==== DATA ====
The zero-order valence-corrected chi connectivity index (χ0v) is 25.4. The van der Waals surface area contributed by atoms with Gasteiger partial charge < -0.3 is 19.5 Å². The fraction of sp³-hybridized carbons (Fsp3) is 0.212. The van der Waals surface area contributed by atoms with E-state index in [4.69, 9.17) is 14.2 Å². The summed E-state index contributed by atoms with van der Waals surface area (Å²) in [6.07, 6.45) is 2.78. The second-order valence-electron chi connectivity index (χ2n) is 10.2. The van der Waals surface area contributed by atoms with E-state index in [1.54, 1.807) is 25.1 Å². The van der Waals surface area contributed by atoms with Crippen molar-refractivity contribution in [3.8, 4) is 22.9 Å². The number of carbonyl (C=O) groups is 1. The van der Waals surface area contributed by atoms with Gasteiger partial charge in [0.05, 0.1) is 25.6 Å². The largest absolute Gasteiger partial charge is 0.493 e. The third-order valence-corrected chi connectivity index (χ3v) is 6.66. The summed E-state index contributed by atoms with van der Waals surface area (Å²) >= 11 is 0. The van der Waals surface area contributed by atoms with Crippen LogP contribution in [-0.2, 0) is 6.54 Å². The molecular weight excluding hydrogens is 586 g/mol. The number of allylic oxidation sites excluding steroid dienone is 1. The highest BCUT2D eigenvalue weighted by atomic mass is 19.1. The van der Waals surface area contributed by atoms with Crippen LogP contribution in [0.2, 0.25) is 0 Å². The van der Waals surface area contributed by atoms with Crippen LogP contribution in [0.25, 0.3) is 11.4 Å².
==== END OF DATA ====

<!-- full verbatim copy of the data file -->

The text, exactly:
The zero-order valence-corrected chi connectivity index (χ0v) is 25.4. The van der Waals surface area contributed by atoms with Gasteiger partial charge < -0.3 is 19.5 Å². The fraction of sp³-hybridized carbons (Fsp3) is 0.212. The van der Waals surface area contributed by atoms with E-state index in [4.69, 9.17) is 14.2 Å². The summed E-state index contributed by atoms with van der Waals surface area (Å²) in [6.07, 6.45) is 2.78. The second-order valence-electron chi connectivity index (χ2n) is 10.2. The van der Waals surface area contributed by atoms with E-state index in [1.54, 1.807) is 25.1 Å². The van der Waals surface area contributed by atoms with Crippen molar-refractivity contribution in [3.8, 4) is 22.9 Å². The number of carbonyl (C=O) groups is 1. The van der Waals surface area contributed by atoms with Gasteiger partial charge in [0.05, 0.1) is 25.6 Å². The largest absolute Gasteiger partial charge is 0.493 e. The third-order valence-corrected chi connectivity index (χ3v) is 6.66. The summed E-state index contributed by atoms with van der Waals surface area (Å²) >= 11 is 0. The van der Waals surface area contributed by atoms with Crippen LogP contribution in [-0.2, 0) is 6.54 Å². The molecular weight excluding hydrogens is 586 g/mol. The number of allylic oxidation sites excluding steroid dienone is 1. The highest BCUT2D eigenvalue weighted by atomic mass is 19.1. The van der Waals surface area contributed by atoms with Crippen LogP contribution in [0.2, 0.25) is 0 Å². The van der Waals surface area contributed by atoms with Crippen LogP contribution in [0.25, 0.3) is 11.4 Å².